Whether the band intentionally mimics certain records or has just absorbed the music of the period so much is unclear.
Neil Young used to get really pissed off when people congratulated him on the success of “A Horse With No Name”. Even Young’s own father sent his appreciation. The only problem was, Young never wrote or sang that tune. The song was done by America, but they copied his sound and style so much that only the discerning few could tell the difference. Young resented this. So I wonder how America feels now when its band members hear Treetop Flyers' “Things Will Change". The English band uncannily resembles America, so much so that one could swear one is driving down Ventura Highway, in the summertime, etc. The similarities are eerie.
However, that is just one cut. The mostly acoustic folk rock of Treetop Flyers heavily borrows from a host of '70s American acts, mostly Crosby, Stills, Nash & Young. That makes sense as the band took its name from a well-regarded Stephen Stills song. There are also nods and winks to other groups from the period, even Blue Oyster Cult on “Houses are Burning”. Whether the band intentionally mimics certain records or has just absorbed the music of the period so much is unclear.
And in terms of enjoying the record, that really doesn’t matter. If you like that period and style, you will find The Mountain Moves very pleasing. But on a deeper level, invoking the music of the early '70s during the 21st century suggests an affinity between the times. This part of the '70s was a very strange and somewhat dark time. Today is not that much different in terms of the anxiety of modern life. I am not saying Richard Nixon and Barack Obama are parallel beings as much as that contemporary experience feels as fraught to people today as it did back then. I am an old man. I remember.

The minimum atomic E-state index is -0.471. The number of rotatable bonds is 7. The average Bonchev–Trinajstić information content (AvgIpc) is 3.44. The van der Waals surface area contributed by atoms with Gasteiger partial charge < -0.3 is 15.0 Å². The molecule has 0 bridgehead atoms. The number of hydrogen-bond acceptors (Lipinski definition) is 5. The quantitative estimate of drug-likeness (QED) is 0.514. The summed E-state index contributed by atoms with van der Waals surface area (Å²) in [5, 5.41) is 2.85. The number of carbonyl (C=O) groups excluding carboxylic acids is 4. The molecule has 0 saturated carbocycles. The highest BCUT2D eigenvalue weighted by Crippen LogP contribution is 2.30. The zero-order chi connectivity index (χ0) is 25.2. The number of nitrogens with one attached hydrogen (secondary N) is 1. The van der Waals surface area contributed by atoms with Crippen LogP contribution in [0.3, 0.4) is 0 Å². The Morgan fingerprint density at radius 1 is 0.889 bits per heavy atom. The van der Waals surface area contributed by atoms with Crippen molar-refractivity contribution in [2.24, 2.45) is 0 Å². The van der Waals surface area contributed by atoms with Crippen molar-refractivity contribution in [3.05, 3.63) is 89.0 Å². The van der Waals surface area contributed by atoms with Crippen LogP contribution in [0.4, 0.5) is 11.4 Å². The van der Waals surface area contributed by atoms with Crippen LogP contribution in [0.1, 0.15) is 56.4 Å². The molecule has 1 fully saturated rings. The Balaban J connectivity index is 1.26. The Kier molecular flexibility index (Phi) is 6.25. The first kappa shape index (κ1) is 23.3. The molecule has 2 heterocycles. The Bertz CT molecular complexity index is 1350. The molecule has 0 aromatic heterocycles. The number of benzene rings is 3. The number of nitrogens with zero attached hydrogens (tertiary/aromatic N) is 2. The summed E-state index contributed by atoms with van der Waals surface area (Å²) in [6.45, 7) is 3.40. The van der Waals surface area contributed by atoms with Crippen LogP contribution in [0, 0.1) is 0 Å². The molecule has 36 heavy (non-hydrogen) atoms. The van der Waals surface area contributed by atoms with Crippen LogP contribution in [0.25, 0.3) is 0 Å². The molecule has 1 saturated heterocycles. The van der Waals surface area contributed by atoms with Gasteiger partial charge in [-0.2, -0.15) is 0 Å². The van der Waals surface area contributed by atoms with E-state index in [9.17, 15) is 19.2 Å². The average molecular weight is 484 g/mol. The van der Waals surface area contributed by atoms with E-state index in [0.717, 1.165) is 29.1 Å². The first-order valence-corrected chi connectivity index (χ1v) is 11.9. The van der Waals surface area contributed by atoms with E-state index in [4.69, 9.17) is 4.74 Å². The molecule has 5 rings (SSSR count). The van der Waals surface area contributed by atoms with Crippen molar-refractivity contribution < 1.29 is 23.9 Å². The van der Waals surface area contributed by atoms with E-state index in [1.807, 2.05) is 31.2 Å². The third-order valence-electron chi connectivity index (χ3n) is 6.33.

In this regard, Treetop Flyers are missing… something. Laurie Sherman has the guitar riffs down. Reid Morrison’s vocals, especially on “Rose” and “Haunted House”, eloquently convey human emotions with its combination achingly rich expressiveness. He sings with a tightness in his throat that adds soulfulness to the music. But the songs are not really about anything. Sure, sometimes a line will stick out in an interesting way, and cuts such as “Postcards” and “Waiting for You” have considerable charm, but on the whole Treetop Flyers seem to be more retro than real. The music is decorative more than substantive and feels like pleasant wallpaper for your local coffee shop.
The original song “Treetop Flyer” concerned a pilot and smuggler who took too many chances just for the thrills. Stills does a good job of making the danger attractive. The band that took this name needs to take more chances to be continually stimulating. The songs need to have bite. The playing needs to take chances. The singer needs to reach notes without knowing for sure if he can hit them. They might crash and burn, but that would be a ride worth remembering!